Issho Fujita on posture

Please read a brilliant essay by Issho Fujita on posture from Dharma Eye.

 
292.

 

In the Courtyard of Master Joshu’s temple was a cypress tree. One day, a monk asked Joshu

“Does the cypress tree have Buddha nature?”

Joshu replied,  “It does”

The monk asked, “When does it acquire Buddha nature?”

Joshu said, “ When the sky falls to the ground”

The inclination is to interpret his answer as something like this:

Buddha nature isn’t an attribute that can be acquired by individual things, or people. It is a mythopoetic  way of describing the dynamic wholeness of all being.
So, it’s not that you, or anyone else, has Buddha nature. Rather, you and everything else are Buddha nature. In Joshu’s answer, “sky” means emptiness, so what Joshu is pointing to is different from an abstract understanding (and hence separation) of form and emptiness. Rather, it is the real experience of both, interwoven in the fabric of full dynamic functioning, or dependent origination, or Buddha nature.

But I think an interpretation like this falls into a classic zen error. We purport to debunk and leave the house of Buddhist theory, but actually never leave, remaining within a weird zen shaped annexe, perhaps called “concrete reality”, perhaps called something else.

We can’t understand practice through theory, but we can understand and explain theory through practice. But without theory, we would never start practice. But it’s not a catch 22, it’s a spiral.

In the exchange, when is the “When”?

When we practice. In your actual experience, when you are sitting, isn’t it as if your face, your head, your torso are hanging in space? And isn’t it as if your pelvis, your legs, your feet are part of the great ground? And isn’t this the sky falling to the ground? The ground falling to the sky?


 
291.

 

Our practice does not start from a position of lack. We do not need to complete or perfect anything. We are not on a journey. We are not spiritual warriors.

Rather, we are like a child filled with wonder. We are like an old person, on the point of death, grateful to have lived, picturing the deep interweaving of all things, picturing - eyeless - the great miracle.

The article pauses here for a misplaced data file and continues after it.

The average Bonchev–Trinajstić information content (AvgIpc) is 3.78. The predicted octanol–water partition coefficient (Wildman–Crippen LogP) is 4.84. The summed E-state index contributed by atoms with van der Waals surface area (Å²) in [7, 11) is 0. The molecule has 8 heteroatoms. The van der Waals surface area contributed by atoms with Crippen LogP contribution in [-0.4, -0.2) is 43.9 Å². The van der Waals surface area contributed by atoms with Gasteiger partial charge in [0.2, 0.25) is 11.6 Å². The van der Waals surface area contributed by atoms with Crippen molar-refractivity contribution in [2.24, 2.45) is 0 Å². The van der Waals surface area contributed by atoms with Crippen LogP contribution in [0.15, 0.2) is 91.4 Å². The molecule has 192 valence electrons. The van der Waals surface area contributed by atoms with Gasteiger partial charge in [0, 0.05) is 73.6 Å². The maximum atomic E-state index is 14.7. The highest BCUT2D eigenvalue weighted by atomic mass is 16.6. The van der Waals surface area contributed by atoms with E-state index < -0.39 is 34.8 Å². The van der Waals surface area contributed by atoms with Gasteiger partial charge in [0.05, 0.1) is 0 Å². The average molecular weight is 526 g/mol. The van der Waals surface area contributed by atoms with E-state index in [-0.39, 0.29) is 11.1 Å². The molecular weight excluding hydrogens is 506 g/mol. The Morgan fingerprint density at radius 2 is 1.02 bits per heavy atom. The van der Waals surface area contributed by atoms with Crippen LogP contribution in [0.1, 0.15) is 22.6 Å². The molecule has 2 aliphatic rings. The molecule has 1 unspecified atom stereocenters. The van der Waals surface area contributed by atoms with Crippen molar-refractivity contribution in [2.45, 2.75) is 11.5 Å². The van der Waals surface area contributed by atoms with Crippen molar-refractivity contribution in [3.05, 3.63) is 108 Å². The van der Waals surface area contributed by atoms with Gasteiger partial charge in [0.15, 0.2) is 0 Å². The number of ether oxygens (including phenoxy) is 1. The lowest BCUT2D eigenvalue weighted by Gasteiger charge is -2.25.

This great miracle is always present, like a mother. Sometimes she embraces me, and sometimes she lets me be. But whenever I drop the weight of my head, she lifts me up.

 

 

 
290.


“To carry the self forward to experience the myriad things is delusion.

To allow the myriad things to come forward and illuminate the self is enlightenment.”

As always, Dogen is quintessentially talking about zazen.

The myriad things are not just walls, trees, birds, fences and so on, but everything - dreams, memories, waking hallucinations: everything.

The word that is translated as ‘self’, ‘jiko’ means both the small self, the ego, and the self of all things, everything.

But which self is illuminated? One or other? Both or neither?

Even when we are within the wooden box of the small self, we can still see a sliver of sky.

 

 

 
289.


Dogen said that we should practice zazen like a person trying to extinguish a fire engulfing their head.

A lazy or stupid teacher might parrot this at his unfortunate students. I certainly have. The intention is to impart a sense of urgency. But it’s false. We need to pay attention to the actual words, the actual image.

First, why is it engulfing only the head? Because it is the fire of the self. It can’t be extinguished by the puny efforts of the self.

Second, the person is trying. He doesn’t succeed. There isn’t an end point. It is a continual effort. It is dropping off body and mind.

Third, the effort is made by the vigorous activity of the body. But whose body?

Which person? The person of all being. The body of all things.

It is not your effort, because that would be feeble. It is the effort of the whole Universe, like the pouring of a vast and endless river through an infinity of dharma gates.

 

 

 
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